TEL AVIV -- Palestinian Authority President Mahmoud Abbas and Israeli Prime Minister Benjamin Netanyahu laid out clashing visions of a two-state solution here Tuesday during an Israeli security conference.
In a taped interview broadcast at the conference, Abbas insisted that Israeli troops pull out of Palestinian territories in the West Bank within three years after a peace agreement is reached. He suggested a third party, such as the North Atlantic Treaty Organization, oversee an Israeli withdrawal and maintain a long-term security presence in the area.
Speaking at the conference Tuesday night, Netanyahu rejected the idea of a complete Israeli withdrawal, insisting, as he has in the past, that some Israeli soldiers stay in the West Bank along the Jordanian border. That task is one of several security matters that must remain “in the hands of Israel,” he said.
The role of Israeli troops in a future Palestinian state is just one of many looming questions as an April deadline for concluding peace negotiations set by U.S. Secretary of State John F. Kerry approaches. Each side has accused the other of sabotaging the talks.
At Tuesday’s conference, which was organized by an Israeli think tank and held in an auditorium at the Tel Aviv Museum of Art, the challenges were laid bare.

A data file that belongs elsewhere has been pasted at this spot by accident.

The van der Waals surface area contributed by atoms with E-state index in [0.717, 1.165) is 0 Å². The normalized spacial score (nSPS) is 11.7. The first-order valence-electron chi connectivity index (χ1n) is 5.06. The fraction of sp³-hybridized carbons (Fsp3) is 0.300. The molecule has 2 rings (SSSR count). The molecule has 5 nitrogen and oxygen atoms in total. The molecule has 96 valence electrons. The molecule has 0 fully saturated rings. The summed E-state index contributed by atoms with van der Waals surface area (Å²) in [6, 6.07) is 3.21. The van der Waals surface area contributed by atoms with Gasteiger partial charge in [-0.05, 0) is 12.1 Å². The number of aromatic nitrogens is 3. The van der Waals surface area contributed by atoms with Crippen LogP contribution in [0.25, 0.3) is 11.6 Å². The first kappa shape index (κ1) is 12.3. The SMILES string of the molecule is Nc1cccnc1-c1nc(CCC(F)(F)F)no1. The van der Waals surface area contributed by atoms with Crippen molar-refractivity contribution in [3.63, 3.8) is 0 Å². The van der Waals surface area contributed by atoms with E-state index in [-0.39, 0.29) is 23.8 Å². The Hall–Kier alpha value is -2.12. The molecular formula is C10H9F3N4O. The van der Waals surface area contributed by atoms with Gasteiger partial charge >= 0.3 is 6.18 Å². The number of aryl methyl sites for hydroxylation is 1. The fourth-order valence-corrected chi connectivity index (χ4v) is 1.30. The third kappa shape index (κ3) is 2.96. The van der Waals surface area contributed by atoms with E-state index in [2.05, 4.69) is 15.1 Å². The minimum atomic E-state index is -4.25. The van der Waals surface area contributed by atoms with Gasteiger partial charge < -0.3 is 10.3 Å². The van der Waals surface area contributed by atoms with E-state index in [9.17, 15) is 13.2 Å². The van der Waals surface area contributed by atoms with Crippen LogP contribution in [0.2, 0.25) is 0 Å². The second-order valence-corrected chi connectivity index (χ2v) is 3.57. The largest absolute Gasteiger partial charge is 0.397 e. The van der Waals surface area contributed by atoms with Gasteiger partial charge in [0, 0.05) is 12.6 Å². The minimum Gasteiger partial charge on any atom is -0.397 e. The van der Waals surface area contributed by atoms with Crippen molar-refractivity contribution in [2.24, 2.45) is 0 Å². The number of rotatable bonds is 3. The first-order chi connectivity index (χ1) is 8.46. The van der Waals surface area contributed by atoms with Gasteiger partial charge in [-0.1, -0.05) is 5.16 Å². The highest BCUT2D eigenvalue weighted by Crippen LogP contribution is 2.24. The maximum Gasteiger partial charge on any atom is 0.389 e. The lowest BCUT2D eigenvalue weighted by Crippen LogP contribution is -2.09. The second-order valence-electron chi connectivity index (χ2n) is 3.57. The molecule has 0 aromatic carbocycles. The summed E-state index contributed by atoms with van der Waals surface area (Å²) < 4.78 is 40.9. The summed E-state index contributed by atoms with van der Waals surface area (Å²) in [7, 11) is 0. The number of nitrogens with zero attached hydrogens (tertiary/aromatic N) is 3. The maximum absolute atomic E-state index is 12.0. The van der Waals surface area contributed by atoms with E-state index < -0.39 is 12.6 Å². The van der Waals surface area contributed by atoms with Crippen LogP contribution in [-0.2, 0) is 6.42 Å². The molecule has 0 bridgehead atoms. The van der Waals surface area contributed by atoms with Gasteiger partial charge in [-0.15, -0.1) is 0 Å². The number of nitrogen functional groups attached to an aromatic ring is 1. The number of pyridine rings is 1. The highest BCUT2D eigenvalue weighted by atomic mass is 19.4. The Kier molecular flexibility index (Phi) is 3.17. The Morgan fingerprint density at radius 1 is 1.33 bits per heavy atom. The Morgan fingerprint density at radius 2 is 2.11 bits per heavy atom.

In his video address, Abbas said he would not agree to an accord unless East Jerusalem was named the capital of a Palestinian state. Several hours later, Israeli Economy Minister Naftali Bennett told the same crowd that East Jerusalem is “the land of Israel.”
“Our ancestors would never forgive an Israeli leader who gives away our land and divides our capital,” said Bennett, who was elected to the Knesset, or parliament, last year on a platform that included opposition to a Palestinian state and who is a part of Netanyahu’s ruling coalition. “It was ours 4,000 years ago and it will be ours for another 4,000 years until eternity.”
Another Israeli critic of the negotiations told the crowd that Israel should step back from the bargaining table.
Israeli Defense Minister Moshe Yaalon said an agreement “should not be rushed” and said Israel should focus first on developing the Palestinian economy. Early this month, Yaalon found himself in hot water after he criticized Kerry’s peace mission as “messianic.”
Disapproval of the negotiations has not been confined to the Israeli side. This month Nabil Shaath, a senior member of Abbas’ Fatah party, which controls the West Bank, said he was disappointed that negotiations have focused on security rather than drawing borders.
Hamas, the Islamic faction that rules the Gaza Strip, has in the past opposed the negotiations. But in his address Tuesday, Abbas said the group had signed an agreement with him supporting the talks. This week Saeb Erekat, the chief Palestinian negotiator, is scheduled to meet with Kerry in Washington to discuss the framework for continued negotiations.
Even the think tank that hosted the conference, the Institute for National Security Studies, expressed skepticism Tuesday that a resolution to the decades-long peace process is in the works.
The INSS, which is headed by former Israeli military intelligence chief Amos Yadlin, offered its own plan in the event the talks fail.
If an agreement cannot be reached by diplomatic means, the group says, Israel should unilaterally withdraw from 85% of the West Bank while maintaining military control over the Jordan Valley, the largest of the Israeli settlement blocks and a strip of land near Ben Gurion Airport.
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